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Another shipping fund proposal? This one may be different

ECSA’s proposal for a European fund in response to the threat of shipping coming into the ETS has drawn tentative support from the green lobby and the region’s regulators

With the probable inevitability of shipping being brought into the EU’s market-based measure for reducing greenhouse gas emissions, the region’s shipowners have put forward what it calls framework condition on how it would like to see this happen. And for the first-time regulators, green lobby groups and shipowners have someone tentatively found themselves aligned.

Last year the European Parliament voted to include shipping into the ETS which is currently being reviewed, and its targets likely increased as Europe finds new ways to meet its increased target sunder the Paris Agreement.

While shipping is likely to be brought into the ETS in some form, the Commission, which was tasked by the Parliament to propose a way forward, has yet to play its hand, so ECSA has taken the chance, during a consultative period by the Commission that ends next week to make its suggestion.

It says shipping should pay into a fund, and that fund then used to trade ETS emissions on behalf of the fund, and the money from the fund then used in the industry’s decarbonisation efforts.

In an unusual turn this proposal has received a warm reception from green lobby group Transport and Environment, Shipping Policy Office Faïg Abbasov. “I see quite a lot of convergence between ECSA and T&E,” he said in welcoming the ECSA framework conditions announced in a recent ECSA webinar, “which is quite unusual given the history we have had”.

But the fact remains, said ECSA president Claes Berglund, that currently there are about 11,000 fixed  large land-based industrial works such as energy utility sites, cement factories and iron works,  owned by a number of large companies that are heavy users of the ETS. Shipowners in Europe on the other hand are largely small or medium enterprises, owning often one to five mobile assets. So introducing ships and shipowners directly into the ETS would not necessarily be a perfect fit. Hence the idea of a fund which would then be the entity working on behalf of shipping in the ETS.

What ECSA wants and what the Commission might do

The Framework Conditions that ECSA has published includes how shipowners should be part of the European ETS and how any funds collected from shipowners should be used to help the industry decarbonise.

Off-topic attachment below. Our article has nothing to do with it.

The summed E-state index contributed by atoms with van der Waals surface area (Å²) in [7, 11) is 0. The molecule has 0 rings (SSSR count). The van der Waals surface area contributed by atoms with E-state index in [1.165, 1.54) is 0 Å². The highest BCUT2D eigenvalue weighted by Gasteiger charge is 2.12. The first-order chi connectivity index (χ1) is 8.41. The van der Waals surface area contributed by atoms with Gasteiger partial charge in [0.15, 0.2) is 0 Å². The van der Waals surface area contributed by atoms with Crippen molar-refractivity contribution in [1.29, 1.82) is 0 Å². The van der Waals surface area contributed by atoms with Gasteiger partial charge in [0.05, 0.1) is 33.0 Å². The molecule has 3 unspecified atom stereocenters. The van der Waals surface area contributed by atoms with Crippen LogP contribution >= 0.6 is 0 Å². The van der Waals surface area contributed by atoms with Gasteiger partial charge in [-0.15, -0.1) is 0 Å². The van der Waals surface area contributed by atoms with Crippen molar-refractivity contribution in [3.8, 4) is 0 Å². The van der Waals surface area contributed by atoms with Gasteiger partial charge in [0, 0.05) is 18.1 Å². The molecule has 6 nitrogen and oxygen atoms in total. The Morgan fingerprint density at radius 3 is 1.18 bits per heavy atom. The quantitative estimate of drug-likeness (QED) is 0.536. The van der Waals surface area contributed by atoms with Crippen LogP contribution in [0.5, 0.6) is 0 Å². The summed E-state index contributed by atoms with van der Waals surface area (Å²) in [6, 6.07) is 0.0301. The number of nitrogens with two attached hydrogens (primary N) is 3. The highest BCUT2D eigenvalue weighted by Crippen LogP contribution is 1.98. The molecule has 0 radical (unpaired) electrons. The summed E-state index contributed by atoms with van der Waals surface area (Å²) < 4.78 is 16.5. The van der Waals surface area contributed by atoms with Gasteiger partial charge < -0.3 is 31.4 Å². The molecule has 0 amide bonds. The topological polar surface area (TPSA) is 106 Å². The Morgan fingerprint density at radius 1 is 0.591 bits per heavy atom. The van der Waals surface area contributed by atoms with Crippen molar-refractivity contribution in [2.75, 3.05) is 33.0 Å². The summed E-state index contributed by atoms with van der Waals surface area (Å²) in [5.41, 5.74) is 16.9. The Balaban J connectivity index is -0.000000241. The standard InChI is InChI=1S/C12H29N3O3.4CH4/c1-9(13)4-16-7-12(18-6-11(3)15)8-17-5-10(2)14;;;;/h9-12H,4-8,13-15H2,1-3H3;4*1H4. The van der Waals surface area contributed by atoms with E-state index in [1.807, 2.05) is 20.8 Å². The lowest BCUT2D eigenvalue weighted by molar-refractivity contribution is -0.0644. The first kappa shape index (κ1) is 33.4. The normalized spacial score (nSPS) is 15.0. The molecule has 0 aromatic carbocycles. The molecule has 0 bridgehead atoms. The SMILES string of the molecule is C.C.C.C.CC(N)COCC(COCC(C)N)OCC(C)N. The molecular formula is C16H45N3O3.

The association says any system that the Commission proposes should be “Scalable, consistent, compatible and aligned with a future IMO MBM. The reference to a level playing field and it not increasing the administrative burden of shipowners, notably those that are small SME’s and could struggle to work directly with a trading scheme. Any fund (The European Parliament proposal already has suggested an Ocean Fund) should be used to support R&D, and innovation projects, but importantly to bridge the price gap between conventional fuels (fuel oils and diesels) and low or zero carbon fuel.

ECSA also wants to application of a European MBM to be limited geographically in order to avoid political tensions that could lead to trade disputes. When the EU put forward the proposal to include shipping into the next phase of the European ETS they received concerns from Japan and South Korea about the implications, bringing back concerns about how the Commission initially sought to bring international aviation into the trading scheme but were forced to back-track  back track considerably.

Beatriz Yordi Aguirre is the European Commission’s Director of  European & International Carbon Markets in DG Clima. She says that the Commission not yet finalised its suggested way to bring in shipping, saying it may be a fund, it may be in the form of a smaller kind of “Shipping ETS” which is connected with the main ETS, she also sought to reassure shipowners that they should not be scared of the ETS. Importantly she alluded to the growing number of talks the Commission has around the world relating to carbon markets and shipping.


About Author

Craig Eason Stockholm
Craig Eason is the owner and editorial director of Fathom.World. He has a background in the shipping industry having started his career as a cadet on oil tankers and gas carriers before becoming a navigating officer on a range of vessel types. A change in career, with ensuing university studies, and he has now gained 20 years experience in written and broadcast journalism. He now is in demand as a knowledgeable and competent editor and event host and moderator, both for in-house events and ones for the public.